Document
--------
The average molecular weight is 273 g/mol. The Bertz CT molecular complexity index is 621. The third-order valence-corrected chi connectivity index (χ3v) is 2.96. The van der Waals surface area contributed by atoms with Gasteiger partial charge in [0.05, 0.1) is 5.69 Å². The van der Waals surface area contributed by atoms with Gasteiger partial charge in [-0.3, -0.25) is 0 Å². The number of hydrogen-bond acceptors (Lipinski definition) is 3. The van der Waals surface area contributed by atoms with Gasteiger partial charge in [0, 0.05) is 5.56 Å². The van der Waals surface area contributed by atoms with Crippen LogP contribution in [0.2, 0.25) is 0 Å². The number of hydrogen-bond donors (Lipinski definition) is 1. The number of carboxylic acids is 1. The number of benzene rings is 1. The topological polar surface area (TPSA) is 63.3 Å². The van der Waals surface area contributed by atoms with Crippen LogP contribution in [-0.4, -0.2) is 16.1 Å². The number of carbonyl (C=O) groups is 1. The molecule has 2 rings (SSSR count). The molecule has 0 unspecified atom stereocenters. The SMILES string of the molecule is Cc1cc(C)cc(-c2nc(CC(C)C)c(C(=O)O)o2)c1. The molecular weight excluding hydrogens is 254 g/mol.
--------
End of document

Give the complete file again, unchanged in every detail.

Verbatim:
The average molecular weight is 273 g/mol. The Bertz CT molecular complexity index is 621. The third-order valence-corrected chi connectivity index (χ3v) is 2.96. The van der Waals surface area contributed by atoms with Gasteiger partial charge in [0.05, 0.1) is 5.69 Å². The van der Waals surface area contributed by atoms with Gasteiger partial charge in [-0.3, -0.25) is 0 Å². The number of hydrogen-bond acceptors (Lipinski definition) is 3. The van der Waals surface area contributed by atoms with Gasteiger partial charge in [0, 0.05) is 5.56 Å². The van der Waals surface area contributed by atoms with Crippen LogP contribution in [0.2, 0.25) is 0 Å². The number of hydrogen-bond donors (Lipinski definition) is 1. The number of carboxylic acids is 1. The number of benzene rings is 1. The topological polar surface area (TPSA) is 63.3 Å². The van der Waals surface area contributed by atoms with Crippen LogP contribution in [-0.4, -0.2) is 16.1 Å². The number of carbonyl (C=O) groups is 1. The molecule has 2 rings (SSSR count). The molecule has 0 unspecified atom stereocenters. The SMILES string of the molecule is Cc1cc(C)cc(-c2nc(CC(C)C)c(C(=O)O)o2)c1. The molecular weight excluding hydrogens is 254 g/mol.